Since 1998, more than $7.9 million has been raised for the Stefanie Spielman Fund for Patient Assistance and the Stefanie Spielman Fund for Breast Cancer Research at The Ohio State University Comprehensive Cancer Center – Arthur G. James Cancer Hospital and Richard J. Solove Research Institute (OSUCCC – James).
The Stefanie Spielman Fund for Patient Assistance assists breast cancer patients and families who are struggling to afford the costs associated with treatment. The fund has provided essential equipment and services, including circulation pumps for lymphedema, compression garments, wigs, nutrition supplements, gas cards, restaurant gift cards and assistance with transportation.
The Stefanie Spielman Fund for Breast Cancer Research is devoted to advancing research in breast cancer. Over the past few years, the fund has supported researchers and their efforts. Currently, the fund is focused on supporting the following areas:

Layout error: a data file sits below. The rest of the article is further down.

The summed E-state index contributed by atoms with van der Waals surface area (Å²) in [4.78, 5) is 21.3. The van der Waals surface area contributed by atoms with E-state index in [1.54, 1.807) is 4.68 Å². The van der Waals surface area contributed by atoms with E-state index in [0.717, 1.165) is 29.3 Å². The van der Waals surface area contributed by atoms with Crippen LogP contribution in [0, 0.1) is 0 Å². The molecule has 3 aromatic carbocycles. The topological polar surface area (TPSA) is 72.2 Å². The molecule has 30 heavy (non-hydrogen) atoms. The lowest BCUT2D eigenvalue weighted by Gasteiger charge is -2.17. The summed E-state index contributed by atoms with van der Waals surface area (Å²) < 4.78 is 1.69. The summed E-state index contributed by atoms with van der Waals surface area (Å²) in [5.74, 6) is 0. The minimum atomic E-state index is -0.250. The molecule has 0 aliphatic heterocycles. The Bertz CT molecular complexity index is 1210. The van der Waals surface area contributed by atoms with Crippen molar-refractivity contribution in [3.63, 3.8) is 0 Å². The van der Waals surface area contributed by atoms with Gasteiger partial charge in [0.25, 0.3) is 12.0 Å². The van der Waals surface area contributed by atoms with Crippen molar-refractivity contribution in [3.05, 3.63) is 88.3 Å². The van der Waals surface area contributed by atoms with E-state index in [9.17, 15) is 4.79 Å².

- The Stefanie Spielman Chair in Cancer Imaging, currently held by Michael Tweedle, PhD. His work focuses on targeted molecular pharmaceuticals for imaging and therapy of cancer.
- Researchers in Ohio State’s School of Pharmacy and the Comprehensive Cancer Center are developing new drugs for breast cancer. The fund will support continued efforts to discover and test these new drugs in clinical trials.
- An invaluable resource to support breast cancer research is a large collection of breast cancers characterized by all the relevant pathological features of the cancers and the treatments and outcomes of the patients with these breast cancers. The fund is supporting two such efforts, the Spielman Breast Cancer Tissue Archive Services and Spielman Breast Cancer Tumor Bank. The Tissue Archive Services, under the leadership of Charles Shapiro, MD, Director of Breast Cancer Medical Oncology at Ohio State, uses breast cancers already collected and stored in the Ohio State Pathology Department. The Tumor Bank collects breast cancers and blood samples from newly diagnosed patients. The Tissue Archive Services and the Tumor Bank allows for promising genes or proteins that first are discovered in the laboratory using cell lines or animal models to be quickly tested for their importance and relevance to human breast cancers that come from patients. Examples of ongoing research conducted using these resources include: the molecular factors associated with basaloid, or estrogen receptor negative, progesterone receptor negative and HER-2 negative (or “triple negative”) breast cancers, and the molecular factors associated with tamoxifen resistance.